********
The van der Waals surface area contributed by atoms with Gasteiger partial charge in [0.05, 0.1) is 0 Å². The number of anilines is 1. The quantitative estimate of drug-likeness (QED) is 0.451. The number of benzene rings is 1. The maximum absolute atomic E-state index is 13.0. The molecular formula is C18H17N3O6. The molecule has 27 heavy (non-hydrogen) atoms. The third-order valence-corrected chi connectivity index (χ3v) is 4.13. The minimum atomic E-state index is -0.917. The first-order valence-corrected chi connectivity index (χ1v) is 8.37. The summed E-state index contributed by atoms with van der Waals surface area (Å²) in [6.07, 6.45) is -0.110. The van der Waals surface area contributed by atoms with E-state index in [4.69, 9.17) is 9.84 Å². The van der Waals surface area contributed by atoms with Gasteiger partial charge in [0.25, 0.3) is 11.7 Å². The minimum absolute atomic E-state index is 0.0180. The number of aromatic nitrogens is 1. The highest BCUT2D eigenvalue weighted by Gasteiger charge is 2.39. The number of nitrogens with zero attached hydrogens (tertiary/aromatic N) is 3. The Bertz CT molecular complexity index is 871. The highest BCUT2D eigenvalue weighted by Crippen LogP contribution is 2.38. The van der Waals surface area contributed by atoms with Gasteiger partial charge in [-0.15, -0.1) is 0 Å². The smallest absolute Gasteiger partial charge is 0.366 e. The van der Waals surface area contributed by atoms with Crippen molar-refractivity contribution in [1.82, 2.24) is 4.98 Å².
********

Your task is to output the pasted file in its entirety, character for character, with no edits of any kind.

The van der Waals surface area contributed by atoms with Gasteiger partial charge in [0.05, 0.1) is 0 Å². The number of anilines is 1. The quantitative estimate of drug-likeness (QED) is 0.451. The number of benzene rings is 1. The maximum absolute atomic E-state index is 13.0. The molecular formula is C18H17N3O6. The molecule has 27 heavy (non-hydrogen) atoms. The third-order valence-corrected chi connectivity index (χ3v) is 4.13. The minimum atomic E-state index is -0.917. The first-order valence-corrected chi connectivity index (χ1v) is 8.37. The summed E-state index contributed by atoms with van der Waals surface area (Å²) in [6.07, 6.45) is -0.110. The van der Waals surface area contributed by atoms with E-state index in [4.69, 9.17) is 9.84 Å². The van der Waals surface area contributed by atoms with Gasteiger partial charge in [0.25, 0.3) is 11.7 Å². The minimum absolute atomic E-state index is 0.0180. The number of aromatic nitrogens is 1. The highest BCUT2D eigenvalue weighted by Gasteiger charge is 2.39. The number of nitrogens with zero attached hydrogens (tertiary/aromatic N) is 3. The Bertz CT molecular complexity index is 871. The highest BCUT2D eigenvalue weighted by Crippen LogP contribution is 2.38. The van der Waals surface area contributed by atoms with Gasteiger partial charge in [-0.15, -0.1) is 0 Å². The smallest absolute Gasteiger partial charge is 0.366 e. The van der Waals surface area contributed by atoms with Crippen molar-refractivity contribution in [1.82, 2.24) is 4.98 Å².